// @TEST-FIXTURE ReservedForFutureUse
    cnDiagnosticCodeBufferByte1_ReservedForFutureUse : BYTE := 16#01; // 16#E801 (in range of 0xE801 - 0xEDFF)
    cnDiagnosticCodeBufferByte2_ReservedForFutureUse : BYTE := 16#E8;
    cnDiagnosticCodeBufferByte3_ReservedForFutureUse : BYTE := 16#D9; // 16#3BD9 = 10#15321
    cnDiagnosticCodeBufferByte4_ReservedForFutureUse : BYTE := 16#3B;
    canDiagnosticCodeBuffer_ReservedForFutureUse : ARRAY[1..4] OF BYTE := [

    // @TEST-RESULT ReservedForFutureUse
    ceDiagnosticCodeType_ReservedForFutureUse : E_DIAGNOSTICCODETYPE := E_DIAGNOSTICCODETYPE.Unspecified;
    cnDiagnosticCode_ReservedForFutureUse : UINT := 10#15321;


fbDiagnosticMessageDiagnosticCodeParser(anDiagnosticCodeBuffer := canDiagnosticCodeBuffer_ReservedForFutureUse,
                                        stDiagnosticCode => stDiagnosticCode);

fbAssert.AssertEquals(Expected := ceDiagnosticCodeType_ReservedForFutureUse,
                      Actual := stDiagnosticCode.eDiagnosticCodeType,
                      Message := 'Test $'reserved for future use$' failed at $'diagnostic code type$'');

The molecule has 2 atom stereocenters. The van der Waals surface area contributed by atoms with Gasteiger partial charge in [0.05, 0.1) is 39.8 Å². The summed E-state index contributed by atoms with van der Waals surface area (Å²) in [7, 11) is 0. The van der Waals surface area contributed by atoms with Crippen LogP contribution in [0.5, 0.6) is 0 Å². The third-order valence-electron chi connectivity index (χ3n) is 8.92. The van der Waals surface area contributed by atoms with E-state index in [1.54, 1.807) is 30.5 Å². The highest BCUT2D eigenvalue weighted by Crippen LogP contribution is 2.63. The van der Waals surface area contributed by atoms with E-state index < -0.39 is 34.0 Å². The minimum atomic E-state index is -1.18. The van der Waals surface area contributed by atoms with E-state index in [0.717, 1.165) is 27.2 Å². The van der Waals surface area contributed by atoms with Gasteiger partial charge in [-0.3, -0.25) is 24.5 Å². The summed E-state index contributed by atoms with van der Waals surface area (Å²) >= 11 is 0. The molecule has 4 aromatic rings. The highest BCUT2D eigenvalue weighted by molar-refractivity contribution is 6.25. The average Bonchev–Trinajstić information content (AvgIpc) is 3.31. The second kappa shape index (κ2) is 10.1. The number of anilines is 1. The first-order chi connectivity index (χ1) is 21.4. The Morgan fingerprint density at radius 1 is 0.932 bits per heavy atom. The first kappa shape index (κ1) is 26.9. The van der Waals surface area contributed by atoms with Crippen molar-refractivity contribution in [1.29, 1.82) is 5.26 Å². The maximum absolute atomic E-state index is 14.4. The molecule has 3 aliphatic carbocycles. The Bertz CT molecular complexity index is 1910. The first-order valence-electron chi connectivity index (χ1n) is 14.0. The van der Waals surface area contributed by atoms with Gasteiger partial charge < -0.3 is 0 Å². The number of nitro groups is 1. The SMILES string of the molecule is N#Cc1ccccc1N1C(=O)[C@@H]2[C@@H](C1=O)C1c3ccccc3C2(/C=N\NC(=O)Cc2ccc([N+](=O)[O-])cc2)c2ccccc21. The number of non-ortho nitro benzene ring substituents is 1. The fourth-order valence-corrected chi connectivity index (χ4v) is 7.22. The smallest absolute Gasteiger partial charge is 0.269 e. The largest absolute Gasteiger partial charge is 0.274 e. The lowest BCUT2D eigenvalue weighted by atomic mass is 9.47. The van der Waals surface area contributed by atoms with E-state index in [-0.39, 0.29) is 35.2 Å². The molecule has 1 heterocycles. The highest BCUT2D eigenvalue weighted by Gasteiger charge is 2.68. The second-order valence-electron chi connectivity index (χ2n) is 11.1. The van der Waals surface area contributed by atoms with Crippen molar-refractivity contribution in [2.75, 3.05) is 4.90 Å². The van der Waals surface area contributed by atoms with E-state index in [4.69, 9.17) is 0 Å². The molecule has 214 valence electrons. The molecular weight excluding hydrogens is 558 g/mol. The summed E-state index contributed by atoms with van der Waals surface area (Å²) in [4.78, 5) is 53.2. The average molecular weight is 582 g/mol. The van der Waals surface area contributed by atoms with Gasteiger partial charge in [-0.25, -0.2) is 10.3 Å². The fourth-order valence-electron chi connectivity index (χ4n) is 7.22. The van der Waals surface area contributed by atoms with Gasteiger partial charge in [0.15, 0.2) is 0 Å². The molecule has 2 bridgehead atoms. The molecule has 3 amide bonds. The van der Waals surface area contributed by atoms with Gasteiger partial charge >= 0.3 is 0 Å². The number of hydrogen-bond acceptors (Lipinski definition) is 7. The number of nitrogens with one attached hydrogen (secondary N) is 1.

fbAssert.AssertEquals(Expected := cnDiagnosticCode_ReservedForFutureUse,
                      Actual := stDiagnosticCode.nCode,
                      Message := 'Test $'reserved for future use$' failed at $'diagnostic code$'');

We basically cover all the different use cases for the type of diagnosis code. Notice that the test fixture is a code that according to the ETG1020 specification is “reserved for future use”, while our result should be “unspecified”. We should handle all reserved/unknown as “Unspecified”, and thus this is what the output of our function block should be. Every time we run the function block under test, we assert that the output (stDiagnosticCode) is equal to our expected @TEST-RESULT.

Next we need to make sure to call all the tests in the RunTests()-method of the test suite, and because we only need one cycle to complete each test, we can return with FINISHED immediately after the first call of the tests.

METHOD RunTests : TcUnit.E_TestSuiteRunState


RunTests := TcUnit.E_TestSuiteRunState.FINISHED;

Continue to next part.